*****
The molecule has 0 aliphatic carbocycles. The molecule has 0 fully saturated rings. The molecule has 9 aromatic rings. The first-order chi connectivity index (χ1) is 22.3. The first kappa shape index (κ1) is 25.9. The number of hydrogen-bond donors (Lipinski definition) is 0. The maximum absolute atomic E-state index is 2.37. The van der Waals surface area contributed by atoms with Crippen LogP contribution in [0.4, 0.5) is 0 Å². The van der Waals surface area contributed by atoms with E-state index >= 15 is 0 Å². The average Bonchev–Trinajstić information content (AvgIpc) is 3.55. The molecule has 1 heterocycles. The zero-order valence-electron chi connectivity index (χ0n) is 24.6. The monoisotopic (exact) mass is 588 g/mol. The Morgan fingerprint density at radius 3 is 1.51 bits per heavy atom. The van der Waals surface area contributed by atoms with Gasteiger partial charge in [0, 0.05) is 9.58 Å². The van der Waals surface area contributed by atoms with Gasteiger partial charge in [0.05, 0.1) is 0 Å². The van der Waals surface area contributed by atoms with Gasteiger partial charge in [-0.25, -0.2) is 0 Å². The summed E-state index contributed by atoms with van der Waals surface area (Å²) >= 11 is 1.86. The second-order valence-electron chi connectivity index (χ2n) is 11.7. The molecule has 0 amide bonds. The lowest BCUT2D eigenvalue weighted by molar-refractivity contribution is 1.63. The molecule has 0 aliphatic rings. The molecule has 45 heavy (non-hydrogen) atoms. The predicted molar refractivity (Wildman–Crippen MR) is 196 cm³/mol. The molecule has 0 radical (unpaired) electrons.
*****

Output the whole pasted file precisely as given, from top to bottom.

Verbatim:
The molecule has 0 aliphatic carbocycles. The molecule has 0 fully saturated rings. The molecule has 9 aromatic rings. The first-order chi connectivity index (χ1) is 22.3. The first kappa shape index (κ1) is 25.9. The number of hydrogen-bond donors (Lipinski definition) is 0. The maximum absolute atomic E-state index is 2.37. The van der Waals surface area contributed by atoms with Crippen LogP contribution in [0.4, 0.5) is 0 Å². The van der Waals surface area contributed by atoms with E-state index >= 15 is 0 Å². The average Bonchev–Trinajstić information content (AvgIpc) is 3.55. The molecule has 1 heterocycles. The zero-order valence-electron chi connectivity index (χ0n) is 24.6. The monoisotopic (exact) mass is 588 g/mol. The Morgan fingerprint density at radius 3 is 1.51 bits per heavy atom. The van der Waals surface area contributed by atoms with Gasteiger partial charge in [0, 0.05) is 9.58 Å². The van der Waals surface area contributed by atoms with Gasteiger partial charge in [0.05, 0.1) is 0 Å². The van der Waals surface area contributed by atoms with Gasteiger partial charge in [-0.25, -0.2) is 0 Å². The summed E-state index contributed by atoms with van der Waals surface area (Å²) >= 11 is 1.86. The second-order valence-electron chi connectivity index (χ2n) is 11.7. The molecule has 0 amide bonds. The lowest BCUT2D eigenvalue weighted by molar-refractivity contribution is 1.63. The molecule has 0 aliphatic rings. The molecule has 45 heavy (non-hydrogen) atoms. The predicted molar refractivity (Wildman–Crippen MR) is 196 cm³/mol. The molecule has 0 radical (unpaired) electrons.